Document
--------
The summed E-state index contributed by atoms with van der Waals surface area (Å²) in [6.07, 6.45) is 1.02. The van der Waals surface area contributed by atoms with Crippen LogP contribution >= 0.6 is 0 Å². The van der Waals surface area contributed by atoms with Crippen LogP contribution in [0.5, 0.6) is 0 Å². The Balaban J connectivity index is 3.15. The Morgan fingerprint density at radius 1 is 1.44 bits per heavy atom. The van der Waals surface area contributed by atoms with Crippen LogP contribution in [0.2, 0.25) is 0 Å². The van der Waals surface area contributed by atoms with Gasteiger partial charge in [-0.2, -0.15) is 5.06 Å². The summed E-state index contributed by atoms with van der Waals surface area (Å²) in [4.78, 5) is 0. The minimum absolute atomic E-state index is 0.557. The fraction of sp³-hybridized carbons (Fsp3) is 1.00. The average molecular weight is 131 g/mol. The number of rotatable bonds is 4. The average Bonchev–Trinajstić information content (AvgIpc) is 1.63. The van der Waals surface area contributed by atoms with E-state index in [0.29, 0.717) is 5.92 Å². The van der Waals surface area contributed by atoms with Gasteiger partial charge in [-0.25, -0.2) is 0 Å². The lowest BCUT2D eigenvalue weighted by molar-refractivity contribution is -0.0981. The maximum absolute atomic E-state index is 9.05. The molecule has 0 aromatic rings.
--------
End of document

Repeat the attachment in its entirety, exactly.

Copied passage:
The summed E-state index contributed by atoms with van der Waals surface area (Å²) in [6.07, 6.45) is 1.02. The van der Waals surface area contributed by atoms with Crippen LogP contribution >= 0.6 is 0 Å². The van der Waals surface area contributed by atoms with Crippen LogP contribution in [0.5, 0.6) is 0 Å². The Balaban J connectivity index is 3.15. The Morgan fingerprint density at radius 1 is 1.44 bits per heavy atom. The van der Waals surface area contributed by atoms with Crippen LogP contribution in [0.2, 0.25) is 0 Å². The van der Waals surface area contributed by atoms with Gasteiger partial charge in [-0.2, -0.15) is 5.06 Å². The summed E-state index contributed by atoms with van der Waals surface area (Å²) in [4.78, 5) is 0. The minimum absolute atomic E-state index is 0.557. The fraction of sp³-hybridized carbons (Fsp3) is 1.00. The average molecular weight is 131 g/mol. The number of rotatable bonds is 4. The average Bonchev–Trinajstić information content (AvgIpc) is 1.63. The van der Waals surface area contributed by atoms with E-state index in [0.29, 0.717) is 5.92 Å². The van der Waals surface area contributed by atoms with Gasteiger partial charge in [-0.25, -0.2) is 0 Å². The lowest BCUT2D eigenvalue weighted by molar-refractivity contribution is -0.0981. The maximum absolute atomic E-state index is 9.05. The molecule has 0 aromatic rings.